BOOK REVIEW: Knoll – A Modernist Universe

While I regularly write about companies that use Knoll products, I must admit that I was woefully ignorant to the importance and gravitas that Knoll possesses in the history of American furniture production prior to reading Brian Lutz’s, Knoll: A Modernist Universe.

The book is divided into a written history of the company and a chronological history of the company’s designs. Though the written history is mainly text, it also features a nice collection of drawings, photos, and documentation. The design history is of course, mainly photos, which small write-ups for each. As far as readability is concerned, I breezed through it fairly quickly, though I have dual passions in history and office design, which might have assisted.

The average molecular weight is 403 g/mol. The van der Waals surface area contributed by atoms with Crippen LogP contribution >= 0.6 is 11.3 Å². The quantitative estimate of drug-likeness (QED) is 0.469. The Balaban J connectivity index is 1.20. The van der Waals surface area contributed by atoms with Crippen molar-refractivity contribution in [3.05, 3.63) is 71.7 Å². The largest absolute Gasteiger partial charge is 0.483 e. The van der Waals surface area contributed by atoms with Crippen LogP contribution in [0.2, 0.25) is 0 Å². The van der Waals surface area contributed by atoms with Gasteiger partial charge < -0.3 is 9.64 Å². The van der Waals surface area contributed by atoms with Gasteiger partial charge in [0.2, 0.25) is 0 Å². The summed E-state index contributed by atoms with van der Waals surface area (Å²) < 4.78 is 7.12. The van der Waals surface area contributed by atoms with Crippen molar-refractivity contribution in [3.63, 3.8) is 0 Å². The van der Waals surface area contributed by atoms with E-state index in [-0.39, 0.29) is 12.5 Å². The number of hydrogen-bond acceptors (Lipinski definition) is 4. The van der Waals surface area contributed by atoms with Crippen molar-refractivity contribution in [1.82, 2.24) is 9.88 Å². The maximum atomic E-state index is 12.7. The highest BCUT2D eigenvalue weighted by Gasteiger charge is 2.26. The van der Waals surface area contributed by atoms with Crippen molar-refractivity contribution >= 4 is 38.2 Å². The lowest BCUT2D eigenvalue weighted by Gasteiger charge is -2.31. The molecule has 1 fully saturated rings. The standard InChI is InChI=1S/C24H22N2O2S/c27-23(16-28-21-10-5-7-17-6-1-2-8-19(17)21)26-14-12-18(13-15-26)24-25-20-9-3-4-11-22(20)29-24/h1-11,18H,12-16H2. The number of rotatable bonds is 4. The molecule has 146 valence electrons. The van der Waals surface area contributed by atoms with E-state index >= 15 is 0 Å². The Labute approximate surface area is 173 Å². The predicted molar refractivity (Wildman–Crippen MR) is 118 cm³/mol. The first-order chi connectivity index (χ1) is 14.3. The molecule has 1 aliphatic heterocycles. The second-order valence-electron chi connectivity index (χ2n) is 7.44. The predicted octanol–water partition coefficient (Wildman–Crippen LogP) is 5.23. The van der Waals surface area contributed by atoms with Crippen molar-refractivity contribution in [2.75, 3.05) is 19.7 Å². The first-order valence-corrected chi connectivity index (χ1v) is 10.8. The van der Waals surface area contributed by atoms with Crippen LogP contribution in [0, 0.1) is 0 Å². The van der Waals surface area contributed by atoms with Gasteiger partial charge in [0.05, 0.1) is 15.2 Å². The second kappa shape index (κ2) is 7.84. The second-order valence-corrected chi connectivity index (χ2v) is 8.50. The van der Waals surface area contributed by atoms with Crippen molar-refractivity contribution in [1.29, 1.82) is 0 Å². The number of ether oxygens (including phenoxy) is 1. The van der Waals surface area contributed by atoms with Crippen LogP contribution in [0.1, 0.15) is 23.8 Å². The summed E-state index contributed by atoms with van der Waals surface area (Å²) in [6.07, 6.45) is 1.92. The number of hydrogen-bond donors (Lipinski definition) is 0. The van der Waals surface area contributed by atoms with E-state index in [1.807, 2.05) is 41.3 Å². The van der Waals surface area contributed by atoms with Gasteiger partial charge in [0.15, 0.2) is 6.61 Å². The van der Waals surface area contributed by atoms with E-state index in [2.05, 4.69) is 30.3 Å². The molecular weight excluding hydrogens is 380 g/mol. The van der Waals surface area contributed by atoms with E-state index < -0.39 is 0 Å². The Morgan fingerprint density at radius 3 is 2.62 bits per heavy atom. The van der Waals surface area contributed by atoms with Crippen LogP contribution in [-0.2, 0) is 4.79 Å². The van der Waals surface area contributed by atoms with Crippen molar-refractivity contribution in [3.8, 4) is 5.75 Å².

Given that I am interested in the office design side of things, the Knoll Planning Unit caught my fancy. The Planning Unit was established early in Knoll’s history, and due to its top-notch work, created a huge market for Knoll products. Throughout its time, the planning unit would use Knoll products in their designs, and either design pieces or acquire others’ designs to bolster weak spots in their portfolio found through their office design projects.

Rather than just making furniture for furniture’s sake, Knoll invented wonderfully designed furniture that served a purpose in a real space. And if I had any takeaways from this book, beyond just reading some interesting history it would be that great companies like Knoll push the boundaries of acceptable and create need for products that consumers didn’t know they wanted or needed before.

And because of their foresight and eye for great design we are seeing a resurgence of older Knoll products because great design just doesn’t go out of style.

You can pick up the book on Amazon.